We hope to get together again soon, not just for the fun board game action, but because after a long hiatus, we are playing another role playing game! This is a D&D campaign, set in the Forgotten Realms world. Each player has two characters. I will write more about this game as it progresses. In the meantime, here is a sketch of all the player characters, illustrated by our talented daughter.

Tuesday, February 12, 2013

Maplestory Update

Welcome the girl as today's guest blogger, to give an update on the family's recent obsession with Maplestory.

Maplestory is an MMORPG (massive multiplayer online roleplaying game) that takes place in the fantasy realm of Mapleworld. Though, it's a bit different than normal fantasy games, where everything is still very medieval. Maplestory is a bit like a cross between the modern day world mixed in with that Middle Earth type setting. So, you can have a shopping mall right next to a huge castle.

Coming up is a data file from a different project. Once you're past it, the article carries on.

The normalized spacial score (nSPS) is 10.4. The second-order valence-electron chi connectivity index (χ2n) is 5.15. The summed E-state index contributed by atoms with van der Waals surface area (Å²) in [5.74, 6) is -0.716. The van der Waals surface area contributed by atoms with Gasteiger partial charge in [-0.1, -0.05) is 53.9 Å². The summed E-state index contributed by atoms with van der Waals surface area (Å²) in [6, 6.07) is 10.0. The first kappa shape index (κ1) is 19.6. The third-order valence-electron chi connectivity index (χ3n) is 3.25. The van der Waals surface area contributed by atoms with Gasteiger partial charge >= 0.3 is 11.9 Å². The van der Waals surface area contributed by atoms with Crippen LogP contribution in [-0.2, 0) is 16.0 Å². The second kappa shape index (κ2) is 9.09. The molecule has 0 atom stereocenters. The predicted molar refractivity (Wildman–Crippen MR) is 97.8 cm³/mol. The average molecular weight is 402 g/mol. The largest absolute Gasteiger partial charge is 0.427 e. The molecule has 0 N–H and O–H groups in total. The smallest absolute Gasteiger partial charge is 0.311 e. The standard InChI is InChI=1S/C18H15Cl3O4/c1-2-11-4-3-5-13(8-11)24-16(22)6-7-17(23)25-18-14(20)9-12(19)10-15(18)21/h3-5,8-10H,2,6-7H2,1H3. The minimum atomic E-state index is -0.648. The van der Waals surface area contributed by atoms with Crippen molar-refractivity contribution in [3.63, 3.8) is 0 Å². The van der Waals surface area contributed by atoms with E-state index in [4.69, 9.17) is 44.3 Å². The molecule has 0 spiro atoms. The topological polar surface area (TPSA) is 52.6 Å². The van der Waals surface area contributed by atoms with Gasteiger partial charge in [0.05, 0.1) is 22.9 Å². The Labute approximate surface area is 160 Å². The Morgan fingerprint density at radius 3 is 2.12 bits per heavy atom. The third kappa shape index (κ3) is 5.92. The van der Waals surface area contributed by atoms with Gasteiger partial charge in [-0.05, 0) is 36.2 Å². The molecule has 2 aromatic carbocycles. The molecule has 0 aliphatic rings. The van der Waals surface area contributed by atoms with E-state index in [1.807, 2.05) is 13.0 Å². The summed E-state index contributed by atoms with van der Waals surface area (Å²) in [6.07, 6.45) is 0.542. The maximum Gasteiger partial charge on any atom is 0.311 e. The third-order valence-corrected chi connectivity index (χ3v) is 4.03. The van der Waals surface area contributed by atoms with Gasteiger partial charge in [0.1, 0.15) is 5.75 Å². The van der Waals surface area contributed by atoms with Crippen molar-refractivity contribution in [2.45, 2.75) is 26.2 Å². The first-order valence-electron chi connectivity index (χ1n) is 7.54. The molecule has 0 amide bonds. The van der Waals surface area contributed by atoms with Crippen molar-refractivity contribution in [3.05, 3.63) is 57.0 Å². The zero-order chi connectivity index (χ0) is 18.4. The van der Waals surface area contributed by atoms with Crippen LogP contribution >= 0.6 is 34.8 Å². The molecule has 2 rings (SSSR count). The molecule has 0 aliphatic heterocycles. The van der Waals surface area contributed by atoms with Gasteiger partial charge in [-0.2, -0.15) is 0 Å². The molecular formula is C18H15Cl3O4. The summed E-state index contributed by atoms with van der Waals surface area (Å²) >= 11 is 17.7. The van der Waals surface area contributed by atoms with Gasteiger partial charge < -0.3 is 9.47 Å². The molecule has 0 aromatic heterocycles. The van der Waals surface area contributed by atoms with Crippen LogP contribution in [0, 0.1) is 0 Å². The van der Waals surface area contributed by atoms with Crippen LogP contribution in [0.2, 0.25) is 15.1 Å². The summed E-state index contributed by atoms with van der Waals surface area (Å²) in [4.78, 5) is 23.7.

Anyway, in the game, you play a normal (if not slightly chibi-fied) person who is on a quest to stop the Black Mage, an evil magician and the main antagonist. But to do this you need to become an adventurer. This means that you need to level your character up to tenth level and learn new attacks by choosing a job path.
There are many types of jobs to choose from. There are the normal ones, which are Warrior, Wizard, Archer, Thief and Pirate. But our prefered types of classes are the special variations. These are only available during certain events and are a bit more powerful than normal occupations are.
For example, my favourite class is called Mercedes. For this character, you play an elf princess who wields two magical crossbows. Still, when it comes down to it, she's really only an upgraded archer.
One thing these classes have that the others don't is a more in-depth storyline, where who you are matters more than what you can do. This is why I have a vast number of characters who I'm still working on leveling.
To date, my cast of characters includes my Angelic Buster (a type of pirate, exclusive to female players), Mercedes, Thief, Wild Hunter (an archer who rides a giant cat), Dual Blade (a thief with two swords), Jett (a pirate from outer space), Blaze Wizard (a wizard specializing in fire) and Aran (a warrior with an axe).